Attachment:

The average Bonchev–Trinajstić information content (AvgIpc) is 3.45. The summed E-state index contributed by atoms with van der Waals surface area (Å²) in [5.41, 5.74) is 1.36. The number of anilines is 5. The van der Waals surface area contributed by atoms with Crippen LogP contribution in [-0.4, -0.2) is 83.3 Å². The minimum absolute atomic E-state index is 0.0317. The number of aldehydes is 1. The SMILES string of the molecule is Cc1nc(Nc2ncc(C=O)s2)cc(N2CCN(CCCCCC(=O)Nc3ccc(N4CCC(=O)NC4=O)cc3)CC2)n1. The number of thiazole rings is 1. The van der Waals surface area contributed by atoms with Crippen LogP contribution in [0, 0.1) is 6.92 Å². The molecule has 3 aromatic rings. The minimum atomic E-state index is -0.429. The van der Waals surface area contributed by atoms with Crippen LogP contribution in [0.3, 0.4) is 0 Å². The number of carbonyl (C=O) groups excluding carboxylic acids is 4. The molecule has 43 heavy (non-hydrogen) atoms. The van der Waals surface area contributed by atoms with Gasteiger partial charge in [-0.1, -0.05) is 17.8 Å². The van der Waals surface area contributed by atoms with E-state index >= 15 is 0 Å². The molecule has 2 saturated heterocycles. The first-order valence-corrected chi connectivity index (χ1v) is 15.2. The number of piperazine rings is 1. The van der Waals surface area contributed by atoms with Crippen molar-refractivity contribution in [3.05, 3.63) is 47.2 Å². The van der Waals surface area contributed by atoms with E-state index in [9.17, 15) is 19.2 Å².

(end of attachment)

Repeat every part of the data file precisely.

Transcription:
The average Bonchev–Trinajstić information content (AvgIpc) is 3.45. The summed E-state index contributed by atoms with van der Waals surface area (Å²) in [5.41, 5.74) is 1.36. The number of anilines is 5. The van der Waals surface area contributed by atoms with Crippen LogP contribution in [-0.4, -0.2) is 83.3 Å². The minimum absolute atomic E-state index is 0.0317. The number of aldehydes is 1. The SMILES string of the molecule is Cc1nc(Nc2ncc(C=O)s2)cc(N2CCN(CCCCCC(=O)Nc3ccc(N4CCC(=O)NC4=O)cc3)CC2)n1. The number of thiazole rings is 1. The van der Waals surface area contributed by atoms with Crippen LogP contribution in [0, 0.1) is 6.92 Å². The molecule has 3 aromatic rings. The minimum atomic E-state index is -0.429. The van der Waals surface area contributed by atoms with Crippen LogP contribution in [0.3, 0.4) is 0 Å². The number of carbonyl (C=O) groups excluding carboxylic acids is 4. The molecule has 43 heavy (non-hydrogen) atoms. The van der Waals surface area contributed by atoms with Gasteiger partial charge in [-0.1, -0.05) is 17.8 Å². The van der Waals surface area contributed by atoms with E-state index >= 15 is 0 Å². The molecule has 2 saturated heterocycles. The first-order valence-corrected chi connectivity index (χ1v) is 15.2. The number of piperazine rings is 1. The van der Waals surface area contributed by atoms with Crippen molar-refractivity contribution in [3.05, 3.63) is 47.2 Å². The van der Waals surface area contributed by atoms with E-state index in [9.17, 15) is 19.2 Å².